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Climate Change Could Affect Tourism in the Caribbean

St. John’s, Antigua (Prensa Latina) Experts from Antigua and Barbuda called on Caribbean countries to raise awareness regarding the effects of climate change in the tourism industry, vital to the economy of most of these nations.

Antigua and Barbuda needs to place more emphasis on awareness and the inculcation of best practices into the minds of the population with regards to Climate Change and its likely effects on tourism dependent nations such as ours.’, said Yendi Jackson, an official of the Ministry of Tourism, to the digital paper Caribbean News Now.

After participating recently in a project of the Organization of Eastern Caribbean States, in Saint Lucia, Jackson, along with other experts on the topic, Jackson agreed on the need to know the effects of the climate change and how to adapt to it in touristic and agricultural areas.

In that sense, he reported that those present at the meeting analyzed sustainable land management and agriculture, adaptation measures for farming, maximizing business benefits through building resilience and reducing risks to the tourism sector from climate change.

Jackson says it is necessary to create groups that instruct the broader population about the concept of climate change and all of the difficulties and potential hazards that can be caused by it, as well as the mitigation procedures that can be undertaken in order to combat these occurrences.

He added that the use of social media would be the most efficient way to develop an awareness campaign, since it could have a greater impact on young people.

“We need to focus more on our youth and not just at the tertiary and secondary level but at the primary and kindergarten age. If we get that engraved into their minds from an early age then we could influence the mindset of the new and upcoming generation”, he concluded.

Based on reports coming out of the seminar, the region may produce less than 1% of global greenhouse gas emissions; however it is the most vulnerable to the negative effects of climate change.

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A Moment with the Registrar of Lands

St. John’s, Antigua (Prensa Latina) Experts from Antigua and Barbuda called on Caribbean countries to raise awareness regarding the effects of climate change in the tourism industry, vital to the economy of most of these nations.

Antigua and Barbuda needs to place more emphasis on awareness and the inculcation of best practices into the minds of the population with regards to Climate Change and its likely effects on tourism dependent nations such as ours.’, said Yendi Jackson, an official of the Ministry of Tourism, to the digital paper Caribbean News Now.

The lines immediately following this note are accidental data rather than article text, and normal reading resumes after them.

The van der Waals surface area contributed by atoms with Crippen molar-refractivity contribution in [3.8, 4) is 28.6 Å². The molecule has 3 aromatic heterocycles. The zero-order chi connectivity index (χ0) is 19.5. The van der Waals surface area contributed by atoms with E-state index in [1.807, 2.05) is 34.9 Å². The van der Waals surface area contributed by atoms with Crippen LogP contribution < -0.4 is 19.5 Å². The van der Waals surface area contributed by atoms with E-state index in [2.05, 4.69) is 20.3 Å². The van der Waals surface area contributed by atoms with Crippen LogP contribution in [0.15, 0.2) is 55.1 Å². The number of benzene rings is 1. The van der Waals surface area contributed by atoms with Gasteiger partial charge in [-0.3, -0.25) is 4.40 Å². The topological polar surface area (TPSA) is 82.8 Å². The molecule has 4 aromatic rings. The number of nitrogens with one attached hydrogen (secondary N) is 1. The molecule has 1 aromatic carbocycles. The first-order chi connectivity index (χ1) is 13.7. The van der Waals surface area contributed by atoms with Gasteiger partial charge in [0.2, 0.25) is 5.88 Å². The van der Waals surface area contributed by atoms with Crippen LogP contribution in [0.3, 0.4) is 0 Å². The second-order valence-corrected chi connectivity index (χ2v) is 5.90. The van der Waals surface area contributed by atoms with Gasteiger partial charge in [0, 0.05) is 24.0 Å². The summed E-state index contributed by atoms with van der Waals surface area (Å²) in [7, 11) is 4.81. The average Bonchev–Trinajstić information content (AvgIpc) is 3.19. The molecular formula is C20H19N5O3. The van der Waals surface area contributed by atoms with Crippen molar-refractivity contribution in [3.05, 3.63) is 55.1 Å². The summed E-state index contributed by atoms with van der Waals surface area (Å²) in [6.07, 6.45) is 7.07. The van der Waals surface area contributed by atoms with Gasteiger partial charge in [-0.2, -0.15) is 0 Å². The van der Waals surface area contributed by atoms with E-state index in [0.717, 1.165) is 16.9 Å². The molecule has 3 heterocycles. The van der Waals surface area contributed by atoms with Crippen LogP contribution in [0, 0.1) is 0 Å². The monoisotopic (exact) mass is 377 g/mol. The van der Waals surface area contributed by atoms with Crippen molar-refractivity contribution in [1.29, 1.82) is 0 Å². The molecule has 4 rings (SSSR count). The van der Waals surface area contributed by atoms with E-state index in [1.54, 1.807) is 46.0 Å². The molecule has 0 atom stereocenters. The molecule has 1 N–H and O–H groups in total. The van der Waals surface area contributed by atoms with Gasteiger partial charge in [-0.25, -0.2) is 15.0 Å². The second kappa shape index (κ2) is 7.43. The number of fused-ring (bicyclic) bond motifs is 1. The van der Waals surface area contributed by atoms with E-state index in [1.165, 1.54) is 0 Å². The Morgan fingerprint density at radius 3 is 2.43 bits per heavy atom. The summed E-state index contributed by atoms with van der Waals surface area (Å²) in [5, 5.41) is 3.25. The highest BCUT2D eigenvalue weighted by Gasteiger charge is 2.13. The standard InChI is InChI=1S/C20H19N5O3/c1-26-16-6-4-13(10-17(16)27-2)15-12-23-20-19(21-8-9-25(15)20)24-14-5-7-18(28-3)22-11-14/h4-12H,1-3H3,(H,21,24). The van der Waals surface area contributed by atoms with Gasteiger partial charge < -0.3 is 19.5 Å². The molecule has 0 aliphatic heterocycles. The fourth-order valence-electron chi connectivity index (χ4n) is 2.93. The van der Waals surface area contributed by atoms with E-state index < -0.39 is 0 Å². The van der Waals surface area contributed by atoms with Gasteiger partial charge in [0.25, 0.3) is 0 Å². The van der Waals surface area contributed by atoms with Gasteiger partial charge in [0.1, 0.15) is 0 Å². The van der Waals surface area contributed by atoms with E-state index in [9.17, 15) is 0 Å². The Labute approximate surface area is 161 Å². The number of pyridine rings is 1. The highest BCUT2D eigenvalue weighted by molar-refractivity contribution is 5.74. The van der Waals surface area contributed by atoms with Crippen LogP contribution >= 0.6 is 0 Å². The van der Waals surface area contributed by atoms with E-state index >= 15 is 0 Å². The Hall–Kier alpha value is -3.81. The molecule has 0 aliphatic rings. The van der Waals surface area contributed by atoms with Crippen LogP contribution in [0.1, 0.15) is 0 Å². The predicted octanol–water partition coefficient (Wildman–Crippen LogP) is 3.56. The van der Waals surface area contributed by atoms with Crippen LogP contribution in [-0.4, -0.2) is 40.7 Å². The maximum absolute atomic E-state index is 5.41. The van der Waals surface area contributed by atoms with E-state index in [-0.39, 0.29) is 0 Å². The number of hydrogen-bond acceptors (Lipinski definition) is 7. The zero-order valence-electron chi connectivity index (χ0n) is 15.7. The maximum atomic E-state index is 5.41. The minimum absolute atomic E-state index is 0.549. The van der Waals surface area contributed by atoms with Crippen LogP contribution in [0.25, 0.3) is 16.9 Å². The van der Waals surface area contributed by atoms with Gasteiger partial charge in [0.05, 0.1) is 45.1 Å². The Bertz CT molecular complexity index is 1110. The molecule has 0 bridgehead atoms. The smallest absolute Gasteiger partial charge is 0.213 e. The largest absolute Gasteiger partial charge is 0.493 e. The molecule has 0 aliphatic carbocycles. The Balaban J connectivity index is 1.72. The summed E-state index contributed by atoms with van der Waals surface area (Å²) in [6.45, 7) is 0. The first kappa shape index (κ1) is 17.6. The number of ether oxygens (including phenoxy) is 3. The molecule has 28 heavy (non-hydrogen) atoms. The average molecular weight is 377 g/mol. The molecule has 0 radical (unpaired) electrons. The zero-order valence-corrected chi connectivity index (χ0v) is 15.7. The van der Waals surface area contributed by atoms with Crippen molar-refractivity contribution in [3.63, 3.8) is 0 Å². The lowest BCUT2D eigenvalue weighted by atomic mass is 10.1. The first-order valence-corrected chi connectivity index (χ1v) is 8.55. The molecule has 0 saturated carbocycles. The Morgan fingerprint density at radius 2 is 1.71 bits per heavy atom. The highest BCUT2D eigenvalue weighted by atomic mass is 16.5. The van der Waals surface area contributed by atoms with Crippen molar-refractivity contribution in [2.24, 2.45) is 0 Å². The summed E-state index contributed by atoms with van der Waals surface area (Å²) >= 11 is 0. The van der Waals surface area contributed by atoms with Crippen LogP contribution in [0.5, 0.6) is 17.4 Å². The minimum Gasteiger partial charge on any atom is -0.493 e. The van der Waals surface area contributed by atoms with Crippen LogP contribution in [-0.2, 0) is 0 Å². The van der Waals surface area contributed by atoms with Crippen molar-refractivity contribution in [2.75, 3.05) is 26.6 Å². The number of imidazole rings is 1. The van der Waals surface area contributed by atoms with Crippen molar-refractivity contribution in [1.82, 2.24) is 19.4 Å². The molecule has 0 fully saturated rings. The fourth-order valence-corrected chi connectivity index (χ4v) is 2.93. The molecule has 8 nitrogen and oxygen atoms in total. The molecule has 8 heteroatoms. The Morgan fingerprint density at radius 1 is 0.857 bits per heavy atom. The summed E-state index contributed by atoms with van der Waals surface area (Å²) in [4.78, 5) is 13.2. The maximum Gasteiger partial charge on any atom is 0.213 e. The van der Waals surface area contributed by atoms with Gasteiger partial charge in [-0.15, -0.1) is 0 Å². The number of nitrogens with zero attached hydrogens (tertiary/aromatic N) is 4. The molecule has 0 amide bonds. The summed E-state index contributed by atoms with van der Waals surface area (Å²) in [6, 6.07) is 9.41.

After participating recently in a project of the Organization of Eastern Caribbean States, in Saint Lucia, Jackson, along with other experts on the topic, Jackson agreed on the need to know the effects of the climate change and how to adapt to it in touristic and agricultural areas.

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In that sense, he reported that those present at the meeting analyzed sustainable land management and agriculture, adaptation measures for farming, maximizing business benefits through building resilience and reducing risks to the tourism sector from climate change.

Jackson says it is necessary to create groups that instruct the broader population about the concept of climate change and all of the difficulties and potential hazards that can be caused by it, as well as the mitigation procedures that can be undertaken in order to combat these occurrences.

He added that the use of social media would be the most efficient way to develop an awareness campaign, since it could have a greater impact on young people.

“We need to focus more on our youth and not just at the tertiary and secondary level but at the primary and kindergarten age. If we get that engraved into their minds from an early age then we could influence the mindset of the new and upcoming generation”, he concluded.

Based on reports coming out of the seminar, the region may produce less than 1% of global greenhouse gas emissions; however it is the most vulnerable to the negative effects of climate change.